By Ali Eaves, '11

Alex Kelso has music in his blood.

His grandfather was Nebraska’s state oboe champion in 1939, and his uncle plays the guitar. Kelso has played the bass guitar for years and has his own radio show every Sunday night on the University of Richmond’s radio station, WDCE.

“Music is something I’ve always enjoyed,” said Kelso, a sophomore majoring in rhetoric and communication studies. “My family is very art-oriented, and I was bound to do either theater, dance or music. I decided to go with music.”

On his radio show, Kelso plays what can best be described as a mix of jazz, reggae, electronic and dub music. Richmond’s recently remodeled radio studio allows him to explore his musical interests in a state-of-the-art space.

“A radio station was something I was looking for in a college,” Kelso said. “That’s one extracurricular activity I really wanted to participate in.”

The radio show has been just one of the ways that Kelso has been able to connect his passion for music and the arts with his education at Richmond. This year, he enrolled in the “Opening Nights: Arts Organizations in America” Sophomore Scholars in Residence program. All of the students in the program live together in Lakeview Hall, take a class on arts management and work on individual and group projects related to the arts.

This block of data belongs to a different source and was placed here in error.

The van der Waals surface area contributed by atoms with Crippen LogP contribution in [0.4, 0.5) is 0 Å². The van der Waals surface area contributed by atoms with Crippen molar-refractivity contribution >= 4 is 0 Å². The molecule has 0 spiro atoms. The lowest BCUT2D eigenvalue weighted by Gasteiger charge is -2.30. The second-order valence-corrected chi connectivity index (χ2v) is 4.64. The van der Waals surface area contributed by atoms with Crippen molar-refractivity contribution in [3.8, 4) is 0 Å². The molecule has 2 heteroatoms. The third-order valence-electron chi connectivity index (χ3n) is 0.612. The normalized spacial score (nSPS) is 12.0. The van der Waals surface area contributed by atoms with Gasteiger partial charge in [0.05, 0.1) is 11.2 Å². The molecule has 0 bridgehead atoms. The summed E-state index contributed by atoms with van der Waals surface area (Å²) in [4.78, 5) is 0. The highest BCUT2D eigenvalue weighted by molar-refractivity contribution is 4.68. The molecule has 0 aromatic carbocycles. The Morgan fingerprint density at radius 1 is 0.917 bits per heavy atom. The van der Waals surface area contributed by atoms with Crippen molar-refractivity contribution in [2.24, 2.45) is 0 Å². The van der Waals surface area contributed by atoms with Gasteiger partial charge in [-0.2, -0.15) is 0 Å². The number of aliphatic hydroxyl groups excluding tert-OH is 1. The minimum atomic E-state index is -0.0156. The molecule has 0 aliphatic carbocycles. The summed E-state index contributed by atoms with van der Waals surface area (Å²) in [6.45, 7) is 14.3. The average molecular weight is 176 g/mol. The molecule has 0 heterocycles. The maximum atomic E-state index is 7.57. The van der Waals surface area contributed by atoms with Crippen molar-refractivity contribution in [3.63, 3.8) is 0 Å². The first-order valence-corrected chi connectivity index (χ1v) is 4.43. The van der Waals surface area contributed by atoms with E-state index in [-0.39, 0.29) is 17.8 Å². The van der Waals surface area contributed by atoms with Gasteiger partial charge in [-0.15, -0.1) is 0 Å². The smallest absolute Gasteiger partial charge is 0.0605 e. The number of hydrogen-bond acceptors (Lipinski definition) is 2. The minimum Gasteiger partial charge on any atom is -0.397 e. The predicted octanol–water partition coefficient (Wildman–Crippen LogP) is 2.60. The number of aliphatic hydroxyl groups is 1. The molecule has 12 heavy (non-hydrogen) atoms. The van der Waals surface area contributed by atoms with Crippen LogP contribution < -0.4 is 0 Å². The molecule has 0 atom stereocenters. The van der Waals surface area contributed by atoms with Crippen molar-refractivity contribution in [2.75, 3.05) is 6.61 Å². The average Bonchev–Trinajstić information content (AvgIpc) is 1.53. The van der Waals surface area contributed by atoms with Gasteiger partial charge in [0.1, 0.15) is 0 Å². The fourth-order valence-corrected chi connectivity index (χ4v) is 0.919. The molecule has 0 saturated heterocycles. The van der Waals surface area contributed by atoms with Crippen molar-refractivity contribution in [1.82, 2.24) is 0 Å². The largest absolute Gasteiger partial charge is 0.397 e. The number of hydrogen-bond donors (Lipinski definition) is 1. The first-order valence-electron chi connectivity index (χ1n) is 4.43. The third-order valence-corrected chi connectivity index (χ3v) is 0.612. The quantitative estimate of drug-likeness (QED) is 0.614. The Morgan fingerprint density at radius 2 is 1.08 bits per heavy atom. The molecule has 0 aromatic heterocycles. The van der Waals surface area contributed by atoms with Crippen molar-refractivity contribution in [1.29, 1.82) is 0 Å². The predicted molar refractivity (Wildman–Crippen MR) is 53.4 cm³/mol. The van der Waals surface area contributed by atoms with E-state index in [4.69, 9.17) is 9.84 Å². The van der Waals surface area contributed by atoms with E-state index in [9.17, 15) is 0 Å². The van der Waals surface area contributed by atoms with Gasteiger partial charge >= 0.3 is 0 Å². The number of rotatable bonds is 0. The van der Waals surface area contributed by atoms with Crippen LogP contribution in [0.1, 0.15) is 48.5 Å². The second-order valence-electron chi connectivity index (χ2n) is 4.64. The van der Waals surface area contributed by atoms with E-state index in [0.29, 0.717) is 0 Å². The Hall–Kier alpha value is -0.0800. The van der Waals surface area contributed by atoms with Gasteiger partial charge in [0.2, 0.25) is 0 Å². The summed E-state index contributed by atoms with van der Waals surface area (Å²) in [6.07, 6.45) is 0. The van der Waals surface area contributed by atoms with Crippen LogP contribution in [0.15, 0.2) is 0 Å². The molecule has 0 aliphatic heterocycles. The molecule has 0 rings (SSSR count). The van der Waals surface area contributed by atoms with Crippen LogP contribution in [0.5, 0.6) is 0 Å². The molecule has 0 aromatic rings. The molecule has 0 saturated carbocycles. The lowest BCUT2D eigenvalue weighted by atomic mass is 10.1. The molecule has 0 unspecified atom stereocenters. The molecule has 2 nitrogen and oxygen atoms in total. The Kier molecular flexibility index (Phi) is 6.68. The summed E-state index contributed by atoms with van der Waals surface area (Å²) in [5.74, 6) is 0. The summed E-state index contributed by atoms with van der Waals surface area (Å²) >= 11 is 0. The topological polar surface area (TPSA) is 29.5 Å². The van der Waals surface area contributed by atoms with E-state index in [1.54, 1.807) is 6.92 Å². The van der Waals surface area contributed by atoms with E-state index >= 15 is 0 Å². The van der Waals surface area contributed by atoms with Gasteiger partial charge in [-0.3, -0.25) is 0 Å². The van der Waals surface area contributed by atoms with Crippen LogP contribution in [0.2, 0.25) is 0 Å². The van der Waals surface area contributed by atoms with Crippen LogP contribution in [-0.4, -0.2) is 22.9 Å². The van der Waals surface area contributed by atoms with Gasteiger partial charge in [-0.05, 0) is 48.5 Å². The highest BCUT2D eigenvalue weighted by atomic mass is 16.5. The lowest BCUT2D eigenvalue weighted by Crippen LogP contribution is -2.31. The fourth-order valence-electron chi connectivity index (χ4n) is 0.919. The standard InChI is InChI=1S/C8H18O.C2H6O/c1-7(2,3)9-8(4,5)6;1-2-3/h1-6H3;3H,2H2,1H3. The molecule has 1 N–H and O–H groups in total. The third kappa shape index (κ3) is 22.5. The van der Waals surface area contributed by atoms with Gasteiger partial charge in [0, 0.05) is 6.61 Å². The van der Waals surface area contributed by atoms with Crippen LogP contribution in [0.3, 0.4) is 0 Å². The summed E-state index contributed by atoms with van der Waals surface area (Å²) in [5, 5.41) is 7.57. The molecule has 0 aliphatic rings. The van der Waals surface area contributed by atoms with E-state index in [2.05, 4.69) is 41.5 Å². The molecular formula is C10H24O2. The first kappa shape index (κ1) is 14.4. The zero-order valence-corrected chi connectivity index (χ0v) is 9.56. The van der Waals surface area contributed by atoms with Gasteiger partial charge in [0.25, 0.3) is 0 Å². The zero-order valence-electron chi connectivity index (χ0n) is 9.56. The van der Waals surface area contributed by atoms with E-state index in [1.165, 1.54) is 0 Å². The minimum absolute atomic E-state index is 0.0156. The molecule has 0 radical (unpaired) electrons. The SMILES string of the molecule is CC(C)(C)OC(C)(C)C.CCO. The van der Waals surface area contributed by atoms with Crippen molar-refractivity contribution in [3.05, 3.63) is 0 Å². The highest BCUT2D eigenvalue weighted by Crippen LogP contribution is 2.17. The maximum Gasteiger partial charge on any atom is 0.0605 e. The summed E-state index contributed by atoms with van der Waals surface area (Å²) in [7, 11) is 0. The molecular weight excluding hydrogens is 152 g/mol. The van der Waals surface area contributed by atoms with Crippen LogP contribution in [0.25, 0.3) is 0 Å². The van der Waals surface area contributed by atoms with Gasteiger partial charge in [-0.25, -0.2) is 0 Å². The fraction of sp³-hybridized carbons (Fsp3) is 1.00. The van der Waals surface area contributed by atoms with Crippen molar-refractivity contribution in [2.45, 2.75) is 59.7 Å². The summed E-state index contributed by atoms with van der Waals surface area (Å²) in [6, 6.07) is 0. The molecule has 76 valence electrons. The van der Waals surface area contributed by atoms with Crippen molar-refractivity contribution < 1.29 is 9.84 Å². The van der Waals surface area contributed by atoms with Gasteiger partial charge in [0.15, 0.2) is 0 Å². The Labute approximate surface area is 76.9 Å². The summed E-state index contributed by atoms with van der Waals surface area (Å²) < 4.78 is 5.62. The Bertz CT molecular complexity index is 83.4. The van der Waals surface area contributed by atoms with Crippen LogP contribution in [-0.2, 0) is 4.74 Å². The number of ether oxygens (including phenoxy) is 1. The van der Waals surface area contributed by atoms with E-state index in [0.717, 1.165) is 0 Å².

“The program really bridged the gap between my interests in business and the arts,” Kelso said. “The class we took, ‘Managing Performing Arts Organizations,’ was nothing like any business or art class I’ve ever taken.”

The professor, David Howson, brought in artistic directors, marketing managers, actors and fundraising directors to give students a first-hand look at what nonprofit arts management is all about.

The SSIR group took a trip to New York City during fall break and saw an opera and shows both on and off Broadway. They also visited the Metropolitan Museum of Fine Art.

“My favorite part of the trip was when a few students and I went to see Kenny Garrett at the Iridium Jazz Club in downtown Manhattan,” Kelso said. “It was a really cool experience, considering the Iridium is world famous. I got to see a renowned jazz artist.”

In between their visits to major artistic venues in the city, they met with professionals who shared their perspectives on what it’s like to work in a cultural center like New York.

“Art has made a significant impact on my life,” Kelso said. “I encourage anyone interested in pursuing art, observing art or enjoying art to go for it because you never know how it will impact you.”

For more information on the Sophomore Scholars in Residence program, or to learn about other Living-Learning communities, visit